Introduction Patients presenting with symptoms suggestive of stable angina are routinely referred by their GP to a Rapid Access Chest Pain Clinic (RACPC) to assess whether there may be underlying coronary artery disease (CAD) which requires further investigation. NICE guidelines for the management of Stable Chest Pain of Recent Onset present an algorithm for the treatment of these patients. These guidelines have been implemented to various degrees in many NHS trusts, however there effectiveness has yet to be proved. A retrospective study was undertaken to assess the impact and relevance of the 2010 NICE guidelines by comparing the estimated risk of CAD with the angiographic findings.
Method 423 patients who attended the RACPC at Macclesfield District General Hospital (MDGH) between Jan-Dec 2011 were retrospectively studied (table 1). A Specialist Cardiology Nurse recorded a clinical history and risk assessed according to NICE guidelines dependent on whether their chest pain (CP) sounded non-anginal, atypical or typical for angina. If appropriate an exercise tolerance test(ETT) was carried out. Dependant upon the typicality of symptoms, NICE estimated risk of CAD and ETT result patients were referred for further tests- stress echocardiography(SE) or angiography. By recording the outcomes of angiography we were able to compare the estimated risk of CAD to the actual prevalence of disease within the individual classifications.
Results Non-Anginal chest pain: 97% were successfully discharged after attending RACPC. No evidence of CAD was found in the 3% who underwent further investigation. Atypical angina: 32% were discharged, 11% referred for SE and 42% sent for angiogram. Only 35% of angiograms showed evidence of CAD with 17% sent on for revascularisation. Typical angina: 15% were discharged, 10% were referred for SE whilst 70% had an angiogram. Of these 56% were found to have evidence of CAD and 37% required revascularisation.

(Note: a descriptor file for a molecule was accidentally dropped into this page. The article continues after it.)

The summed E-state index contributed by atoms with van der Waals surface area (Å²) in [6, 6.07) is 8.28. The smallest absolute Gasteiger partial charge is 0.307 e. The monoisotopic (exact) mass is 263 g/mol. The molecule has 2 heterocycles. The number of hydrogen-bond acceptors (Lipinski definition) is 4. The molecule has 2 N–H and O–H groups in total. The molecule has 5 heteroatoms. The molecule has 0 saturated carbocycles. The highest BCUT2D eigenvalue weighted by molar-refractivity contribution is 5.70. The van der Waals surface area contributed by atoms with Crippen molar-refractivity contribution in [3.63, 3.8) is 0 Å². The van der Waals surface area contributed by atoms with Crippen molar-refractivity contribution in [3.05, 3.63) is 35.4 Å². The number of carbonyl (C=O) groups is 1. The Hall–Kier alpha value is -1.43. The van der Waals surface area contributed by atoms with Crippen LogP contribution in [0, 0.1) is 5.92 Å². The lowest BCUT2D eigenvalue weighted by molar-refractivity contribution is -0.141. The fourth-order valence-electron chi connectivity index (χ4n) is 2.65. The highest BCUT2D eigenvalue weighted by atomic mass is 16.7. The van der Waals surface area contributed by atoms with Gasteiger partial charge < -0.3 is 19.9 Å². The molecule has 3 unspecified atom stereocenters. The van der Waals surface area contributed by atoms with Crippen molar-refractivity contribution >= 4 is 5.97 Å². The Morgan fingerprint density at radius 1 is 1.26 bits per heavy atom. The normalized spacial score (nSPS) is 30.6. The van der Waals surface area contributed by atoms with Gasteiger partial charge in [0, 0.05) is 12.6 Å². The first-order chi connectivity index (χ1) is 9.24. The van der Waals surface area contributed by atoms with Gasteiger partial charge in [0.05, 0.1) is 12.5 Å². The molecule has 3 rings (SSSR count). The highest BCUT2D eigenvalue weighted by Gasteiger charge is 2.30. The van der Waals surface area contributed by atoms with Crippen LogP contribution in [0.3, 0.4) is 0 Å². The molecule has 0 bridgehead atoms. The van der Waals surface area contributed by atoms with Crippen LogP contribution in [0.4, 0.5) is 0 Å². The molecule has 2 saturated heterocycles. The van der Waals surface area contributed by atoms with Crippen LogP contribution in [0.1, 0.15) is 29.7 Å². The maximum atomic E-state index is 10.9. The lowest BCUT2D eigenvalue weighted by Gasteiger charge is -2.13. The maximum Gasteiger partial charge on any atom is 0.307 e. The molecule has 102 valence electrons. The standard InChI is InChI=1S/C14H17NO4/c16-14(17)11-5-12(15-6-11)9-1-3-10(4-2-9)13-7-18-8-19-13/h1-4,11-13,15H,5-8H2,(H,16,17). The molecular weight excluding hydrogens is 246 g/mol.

Discussion RACPC is an important service for screening patients with CP. Reassuringly most patients with non-anginal sounding CP were discharged without further testing and those which had further tests were clear of CAD. In patients with atypical or typical sounding angina, there appears to be an over reliance on angiography. 65% of atypical patients and 44% of typical patients had an angiogram with unobstructed arteries. Angiograms were performed in line with NICE guidance, that risk >61% should be sent for angiogram or treated as stable angina, but the results show an over-reliance on this invasive test. If NICE were to make better use of functional imaging, such as SE, some patients may be spared an invasive and risky procedure.
Conclusions RACPC provides an important service to help risk stratify patients with suspected stable angina. However use of NICE guidance with these patients appears to overestimate risk of CAD causing unnecessary referrals for angiography.